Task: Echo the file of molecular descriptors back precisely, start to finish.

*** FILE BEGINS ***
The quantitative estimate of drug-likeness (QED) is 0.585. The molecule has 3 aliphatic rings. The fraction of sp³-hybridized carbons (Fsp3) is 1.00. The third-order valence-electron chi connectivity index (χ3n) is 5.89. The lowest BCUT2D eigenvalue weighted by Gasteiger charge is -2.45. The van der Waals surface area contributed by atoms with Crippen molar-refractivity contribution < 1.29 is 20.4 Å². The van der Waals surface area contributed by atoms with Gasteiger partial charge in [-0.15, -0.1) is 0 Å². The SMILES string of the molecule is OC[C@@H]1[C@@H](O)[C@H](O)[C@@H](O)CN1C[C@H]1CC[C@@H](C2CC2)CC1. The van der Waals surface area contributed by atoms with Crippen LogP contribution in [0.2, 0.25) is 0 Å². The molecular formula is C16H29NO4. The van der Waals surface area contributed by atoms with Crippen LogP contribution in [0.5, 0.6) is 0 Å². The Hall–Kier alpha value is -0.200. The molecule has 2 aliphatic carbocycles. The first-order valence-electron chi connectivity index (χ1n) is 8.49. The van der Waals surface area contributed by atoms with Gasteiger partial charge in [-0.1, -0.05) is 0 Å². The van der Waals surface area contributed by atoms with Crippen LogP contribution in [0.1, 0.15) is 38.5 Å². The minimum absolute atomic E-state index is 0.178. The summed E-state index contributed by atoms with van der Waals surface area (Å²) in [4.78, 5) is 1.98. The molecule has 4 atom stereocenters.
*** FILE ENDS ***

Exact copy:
The quantitative estimate of drug-likeness (QED) is 0.585. The molecule has 3 aliphatic rings. The fraction of sp³-hybridized carbons (Fsp3) is 1.00. The third-order valence-electron chi connectivity index (χ3n) is 5.89. The lowest BCUT2D eigenvalue weighted by Gasteiger charge is -2.45. The van der Waals surface area contributed by atoms with Crippen molar-refractivity contribution < 1.29 is 20.4 Å². The van der Waals surface area contributed by atoms with Gasteiger partial charge in [-0.15, -0.1) is 0 Å². The SMILES string of the molecule is OC[C@@H]1[C@@H](O)[C@H](O)[C@@H](O)CN1C[C@H]1CC[C@@H](C2CC2)CC1. The van der Waals surface area contributed by atoms with Crippen LogP contribution in [0.2, 0.25) is 0 Å². The molecular formula is C16H29NO4. The van der Waals surface area contributed by atoms with Crippen LogP contribution in [0.5, 0.6) is 0 Å². The Hall–Kier alpha value is -0.200. The molecule has 2 aliphatic carbocycles. The first-order valence-electron chi connectivity index (χ1n) is 8.49. The van der Waals surface area contributed by atoms with Gasteiger partial charge in [-0.1, -0.05) is 0 Å². The van der Waals surface area contributed by atoms with Crippen LogP contribution in [0.1, 0.15) is 38.5 Å². The minimum absolute atomic E-state index is 0.178. The summed E-state index contributed by atoms with van der Waals surface area (Å²) in [4.78, 5) is 1.98. The molecule has 4 atom stereocenters.